Extreme heat happens with temperatures over 90 degrees for a few days or more and usually involves high humidity. High temperatures increase the risk of heat-related illness and can make chronic health conditions worse.
Here are tips for staying cool and safe on hot days.
- Wear light-colored clothing to keep cool—dark colors absorb the sun’s heat.
- Wear a hat, sunglasses, and use sunscreen of SPF 15 or higher 30 minutes before you go out. Look for sunscreens that say “broad spectrum” or “UVA/UVB protection” on their labels.
- Stay cool indoors. Use air conditioning or find places in your neighborhood where you can cool off, such as a library or shopping mall. Fans will not prevent heat-related illnesses during extreme heat.
- Take a cool shower.
- Try to limit outdoor activities to mornings and evenings on hot days.
- Visit a sprinkler or spray park, or a public pool like the City’s Gold Star pool or a State-run pool.
- Check out these additional tips from the CDC on staying cool in extreme heat.
- Drink enough water! Try to avoid alcoholic or very sugary and/or caffeinated beverages because they can dehydrate your body. Remember to drink water or sports drinks before, during, and after exercising.
- Give your pets plenty of fresh water and leave the water in a shady area.
- Use a reusable water bottle for filling up if on the go. Did you know that Cambridge has water bottle fillers in most parks and squares?
- Know the signs of heat-related illnesses, how to treat them, and how to prevent them.
- Monitor the weather. Watch your local news or visit National Weather Service–Boston for advisories and alerts.
- Take action now. Ready.gov gives recommendations on precautions you can take at home before and during periods of extreme heat.
- Learn which of your medications can make you more sensitive to the sun and heat.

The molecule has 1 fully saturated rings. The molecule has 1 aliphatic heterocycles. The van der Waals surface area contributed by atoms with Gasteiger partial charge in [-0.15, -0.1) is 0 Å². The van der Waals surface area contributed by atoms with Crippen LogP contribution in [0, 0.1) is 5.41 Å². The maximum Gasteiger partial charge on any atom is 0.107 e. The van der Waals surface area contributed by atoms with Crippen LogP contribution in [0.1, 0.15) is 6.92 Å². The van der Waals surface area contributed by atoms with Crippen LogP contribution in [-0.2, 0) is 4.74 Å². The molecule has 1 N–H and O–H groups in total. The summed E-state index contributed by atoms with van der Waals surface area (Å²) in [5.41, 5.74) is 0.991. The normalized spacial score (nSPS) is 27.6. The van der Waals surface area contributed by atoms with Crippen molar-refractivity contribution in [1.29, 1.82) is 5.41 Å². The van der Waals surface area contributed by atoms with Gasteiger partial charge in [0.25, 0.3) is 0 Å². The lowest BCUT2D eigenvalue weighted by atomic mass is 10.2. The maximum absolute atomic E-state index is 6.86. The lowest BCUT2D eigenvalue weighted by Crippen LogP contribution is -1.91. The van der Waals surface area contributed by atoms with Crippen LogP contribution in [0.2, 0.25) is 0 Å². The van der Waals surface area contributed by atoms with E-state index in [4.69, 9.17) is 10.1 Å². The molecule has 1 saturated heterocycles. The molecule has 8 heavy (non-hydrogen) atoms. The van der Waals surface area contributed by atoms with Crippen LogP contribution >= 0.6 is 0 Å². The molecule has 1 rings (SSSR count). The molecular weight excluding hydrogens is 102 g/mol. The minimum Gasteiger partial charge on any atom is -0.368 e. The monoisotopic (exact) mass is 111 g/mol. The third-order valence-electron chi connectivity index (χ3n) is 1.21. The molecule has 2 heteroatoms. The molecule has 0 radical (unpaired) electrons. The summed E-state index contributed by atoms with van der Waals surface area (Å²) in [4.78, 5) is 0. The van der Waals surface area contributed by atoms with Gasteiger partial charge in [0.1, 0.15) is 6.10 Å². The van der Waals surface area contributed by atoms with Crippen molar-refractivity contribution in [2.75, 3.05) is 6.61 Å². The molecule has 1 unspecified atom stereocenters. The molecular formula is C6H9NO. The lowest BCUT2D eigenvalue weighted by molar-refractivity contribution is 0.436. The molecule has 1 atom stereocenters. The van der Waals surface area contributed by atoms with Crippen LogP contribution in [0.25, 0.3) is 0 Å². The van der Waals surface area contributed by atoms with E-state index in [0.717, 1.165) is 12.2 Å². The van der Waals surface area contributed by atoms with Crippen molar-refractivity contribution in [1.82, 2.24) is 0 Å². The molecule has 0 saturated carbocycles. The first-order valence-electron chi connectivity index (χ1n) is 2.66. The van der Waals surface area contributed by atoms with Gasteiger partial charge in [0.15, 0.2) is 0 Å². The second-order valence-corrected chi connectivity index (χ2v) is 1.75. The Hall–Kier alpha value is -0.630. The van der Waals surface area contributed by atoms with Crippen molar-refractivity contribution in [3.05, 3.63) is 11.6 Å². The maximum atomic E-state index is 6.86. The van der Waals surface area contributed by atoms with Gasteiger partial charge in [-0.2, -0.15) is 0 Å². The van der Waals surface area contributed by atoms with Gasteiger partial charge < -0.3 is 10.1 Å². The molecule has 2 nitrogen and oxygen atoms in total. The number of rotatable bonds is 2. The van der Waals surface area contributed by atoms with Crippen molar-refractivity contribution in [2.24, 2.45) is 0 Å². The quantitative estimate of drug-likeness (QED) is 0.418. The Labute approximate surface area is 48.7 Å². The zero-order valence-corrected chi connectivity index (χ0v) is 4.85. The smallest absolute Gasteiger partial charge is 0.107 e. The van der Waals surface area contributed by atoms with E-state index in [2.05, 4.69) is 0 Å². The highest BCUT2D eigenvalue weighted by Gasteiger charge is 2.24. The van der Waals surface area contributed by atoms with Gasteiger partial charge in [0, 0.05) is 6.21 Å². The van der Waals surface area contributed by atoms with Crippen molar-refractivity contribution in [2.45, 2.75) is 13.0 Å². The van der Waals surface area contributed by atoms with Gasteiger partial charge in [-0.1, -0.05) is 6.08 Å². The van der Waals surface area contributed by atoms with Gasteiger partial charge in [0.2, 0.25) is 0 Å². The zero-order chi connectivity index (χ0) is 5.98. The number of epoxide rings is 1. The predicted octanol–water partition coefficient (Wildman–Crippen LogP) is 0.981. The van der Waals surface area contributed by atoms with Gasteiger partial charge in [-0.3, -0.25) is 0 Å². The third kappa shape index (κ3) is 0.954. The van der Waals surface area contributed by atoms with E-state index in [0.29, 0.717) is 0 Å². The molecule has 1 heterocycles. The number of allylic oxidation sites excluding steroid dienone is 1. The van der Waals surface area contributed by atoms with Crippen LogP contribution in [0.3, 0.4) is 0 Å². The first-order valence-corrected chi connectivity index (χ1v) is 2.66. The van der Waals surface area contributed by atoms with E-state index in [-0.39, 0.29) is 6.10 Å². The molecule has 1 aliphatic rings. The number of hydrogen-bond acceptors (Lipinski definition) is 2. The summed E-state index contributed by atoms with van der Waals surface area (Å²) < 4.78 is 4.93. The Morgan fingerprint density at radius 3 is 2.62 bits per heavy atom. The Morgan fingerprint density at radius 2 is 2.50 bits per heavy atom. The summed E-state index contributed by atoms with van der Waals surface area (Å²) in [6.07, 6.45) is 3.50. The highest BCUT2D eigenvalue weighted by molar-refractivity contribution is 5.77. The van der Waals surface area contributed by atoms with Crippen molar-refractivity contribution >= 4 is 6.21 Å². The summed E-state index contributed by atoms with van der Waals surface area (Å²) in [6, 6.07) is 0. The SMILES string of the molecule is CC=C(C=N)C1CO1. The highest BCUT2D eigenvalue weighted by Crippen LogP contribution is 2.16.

Take Care of Others
- Never leave children or pets in cars! Cars can heat up to dangerous temperatures in a very short time, even with the windows open. Children and babies left in parked cars are at greatest risk of getting heat stroke or dying.
- Keep pets safe with these tips. If the sidewalk or asphalt on the street is hot to your hand, it’s too hot for pets’ paws. Take that walk when the ground cools down.
- Check on elderly neighbors twice a day during a heat wave. Young children and people with chronic health conditions should also be monitored for heat-related illnesses.
- Call 911 if you see someone with signs of heat stroke. What to look for: high temperature; hot red, dry, or damp skin; fast, strong pulse; headache; dizziness; nausea; confusion; and losing consciousness (passing out). Heat stroke can be fatal, so it is important to get immediate medical attention.
What are some heat-related terms I should know?
- Heat Index: A measure of how hot it really feels when relative humidity is factored in with the actual air temperature. Learn more about the heat index.
- Excessive Heat Watch: Weather conditions are favorable for an excessive heat warning in the next 24 to 72 hours.
- Heat Advisory: Daytime heat indices (plural of index) of 100°F–104°F (37.8°C–40.0°C) for two or more hours.
- Excessive Heat Warning: Daytime heat indices of greater than or equal to 105°F (40.6°C) for two or more hours.
Adapted from the Centers for Disease Control and Prevention’s Tips for Preventing Heat-Related Illness and Warning Signs and Symptoms of Heat-Related Illness.
Updated August 3, 2022